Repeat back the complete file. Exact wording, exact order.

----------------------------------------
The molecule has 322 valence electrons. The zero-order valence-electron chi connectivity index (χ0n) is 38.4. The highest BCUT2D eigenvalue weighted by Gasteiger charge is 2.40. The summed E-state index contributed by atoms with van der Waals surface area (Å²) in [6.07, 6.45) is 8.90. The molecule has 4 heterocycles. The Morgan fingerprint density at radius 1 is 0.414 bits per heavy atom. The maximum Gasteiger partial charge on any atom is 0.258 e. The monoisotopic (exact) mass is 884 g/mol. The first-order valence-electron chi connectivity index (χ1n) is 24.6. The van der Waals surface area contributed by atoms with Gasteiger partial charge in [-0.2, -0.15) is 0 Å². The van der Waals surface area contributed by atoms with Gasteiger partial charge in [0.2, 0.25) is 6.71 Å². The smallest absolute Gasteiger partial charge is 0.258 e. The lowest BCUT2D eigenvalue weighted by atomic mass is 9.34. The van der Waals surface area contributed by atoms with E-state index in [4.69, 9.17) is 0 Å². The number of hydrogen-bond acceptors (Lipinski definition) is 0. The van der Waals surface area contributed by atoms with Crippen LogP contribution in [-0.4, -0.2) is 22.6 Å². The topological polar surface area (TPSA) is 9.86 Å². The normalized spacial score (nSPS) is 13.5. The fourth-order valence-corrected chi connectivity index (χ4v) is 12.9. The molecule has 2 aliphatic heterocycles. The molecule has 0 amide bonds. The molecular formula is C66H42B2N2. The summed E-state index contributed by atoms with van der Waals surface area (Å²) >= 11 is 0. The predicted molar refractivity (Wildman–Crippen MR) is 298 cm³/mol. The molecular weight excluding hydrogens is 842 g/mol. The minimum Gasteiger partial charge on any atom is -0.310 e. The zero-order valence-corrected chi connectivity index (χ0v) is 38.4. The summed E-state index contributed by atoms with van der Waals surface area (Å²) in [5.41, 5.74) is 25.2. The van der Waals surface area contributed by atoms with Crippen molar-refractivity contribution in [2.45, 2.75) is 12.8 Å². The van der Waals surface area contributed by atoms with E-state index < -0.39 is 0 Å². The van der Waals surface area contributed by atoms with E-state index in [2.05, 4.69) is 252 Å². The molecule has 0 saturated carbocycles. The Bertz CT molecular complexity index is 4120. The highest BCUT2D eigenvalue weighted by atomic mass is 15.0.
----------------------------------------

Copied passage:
The molecule has 322 valence electrons. The zero-order valence-electron chi connectivity index (χ0n) is 38.4. The highest BCUT2D eigenvalue weighted by Gasteiger charge is 2.40. The summed E-state index contributed by atoms with van der Waals surface area (Å²) in [6.07, 6.45) is 8.90. The molecule has 4 heterocycles. The Morgan fingerprint density at radius 1 is 0.414 bits per heavy atom. The maximum Gasteiger partial charge on any atom is 0.258 e. The monoisotopic (exact) mass is 884 g/mol. The first-order valence-electron chi connectivity index (χ1n) is 24.6. The van der Waals surface area contributed by atoms with Gasteiger partial charge in [-0.2, -0.15) is 0 Å². The van der Waals surface area contributed by atoms with Gasteiger partial charge in [0.2, 0.25) is 6.71 Å². The smallest absolute Gasteiger partial charge is 0.258 e. The lowest BCUT2D eigenvalue weighted by atomic mass is 9.34. The van der Waals surface area contributed by atoms with E-state index in [4.69, 9.17) is 0 Å². The number of hydrogen-bond acceptors (Lipinski definition) is 0. The van der Waals surface area contributed by atoms with Crippen LogP contribution in [-0.4, -0.2) is 22.6 Å². The topological polar surface area (TPSA) is 9.86 Å². The normalized spacial score (nSPS) is 13.5. The fourth-order valence-corrected chi connectivity index (χ4v) is 12.9. The molecule has 2 aliphatic heterocycles. The molecule has 0 amide bonds. The molecular formula is C66H42B2N2. The summed E-state index contributed by atoms with van der Waals surface area (Å²) >= 11 is 0. The predicted molar refractivity (Wildman–Crippen MR) is 298 cm³/mol. The molecular weight excluding hydrogens is 842 g/mol. The minimum Gasteiger partial charge on any atom is -0.310 e. The zero-order valence-corrected chi connectivity index (χ0v) is 38.4. The summed E-state index contributed by atoms with van der Waals surface area (Å²) in [5.41, 5.74) is 25.2. The van der Waals surface area contributed by atoms with Crippen molar-refractivity contribution in [2.45, 2.75) is 12.8 Å². The van der Waals surface area contributed by atoms with E-state index < -0.39 is 0 Å². The van der Waals surface area contributed by atoms with E-state index in [2.05, 4.69) is 252 Å². The molecule has 0 saturated carbocycles. The Bertz CT molecular complexity index is 4120. The highest BCUT2D eigenvalue weighted by atomic mass is 15.0.